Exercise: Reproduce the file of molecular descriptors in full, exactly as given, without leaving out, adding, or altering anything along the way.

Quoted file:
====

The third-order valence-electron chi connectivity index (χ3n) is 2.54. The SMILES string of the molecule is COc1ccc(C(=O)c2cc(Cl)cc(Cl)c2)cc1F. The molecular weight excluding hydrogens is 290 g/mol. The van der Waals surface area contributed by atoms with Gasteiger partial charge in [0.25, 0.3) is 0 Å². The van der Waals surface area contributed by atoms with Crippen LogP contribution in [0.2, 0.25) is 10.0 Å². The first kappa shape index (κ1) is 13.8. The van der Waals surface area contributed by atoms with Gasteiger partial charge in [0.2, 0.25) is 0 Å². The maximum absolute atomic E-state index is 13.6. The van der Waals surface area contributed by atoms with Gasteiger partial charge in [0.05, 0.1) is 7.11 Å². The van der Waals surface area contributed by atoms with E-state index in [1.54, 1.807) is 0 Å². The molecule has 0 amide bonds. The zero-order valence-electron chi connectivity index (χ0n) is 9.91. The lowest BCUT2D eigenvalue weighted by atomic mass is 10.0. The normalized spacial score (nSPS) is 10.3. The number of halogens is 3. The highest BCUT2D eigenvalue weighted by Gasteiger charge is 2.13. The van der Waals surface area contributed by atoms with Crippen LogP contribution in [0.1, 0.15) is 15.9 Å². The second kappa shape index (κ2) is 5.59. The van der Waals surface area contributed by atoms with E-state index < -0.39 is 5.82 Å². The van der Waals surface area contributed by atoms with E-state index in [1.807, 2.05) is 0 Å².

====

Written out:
The third-order valence-electron chi connectivity index (χ3n) is 2.54. The SMILES string of the molecule is COc1ccc(C(=O)c2cc(Cl)cc(Cl)c2)cc1F. The molecular weight excluding hydrogens is 290 g/mol. The van der Waals surface area contributed by atoms with Gasteiger partial charge in [0.25, 0.3) is 0 Å². The van der Waals surface area contributed by atoms with Crippen LogP contribution in [0.2, 0.25) is 10.0 Å². The first kappa shape index (κ1) is 13.8. The van der Waals surface area contributed by atoms with Gasteiger partial charge in [0.2, 0.25) is 0 Å². The maximum absolute atomic E-state index is 13.6. The van der Waals surface area contributed by atoms with Gasteiger partial charge in [0.05, 0.1) is 7.11 Å². The van der Waals surface area contributed by atoms with E-state index in [1.54, 1.807) is 0 Å². The molecule has 0 amide bonds. The zero-order valence-electron chi connectivity index (χ0n) is 9.91. The lowest BCUT2D eigenvalue weighted by atomic mass is 10.0. The normalized spacial score (nSPS) is 10.3. The number of halogens is 3. The highest BCUT2D eigenvalue weighted by Gasteiger charge is 2.13. The van der Waals surface area contributed by atoms with Crippen LogP contribution in [0.1, 0.15) is 15.9 Å². The second kappa shape index (κ2) is 5.59. The van der Waals surface area contributed by atoms with E-state index < -0.39 is 5.82 Å². The van der Waals surface area contributed by atoms with E-state index in [1.807, 2.05) is 0 Å².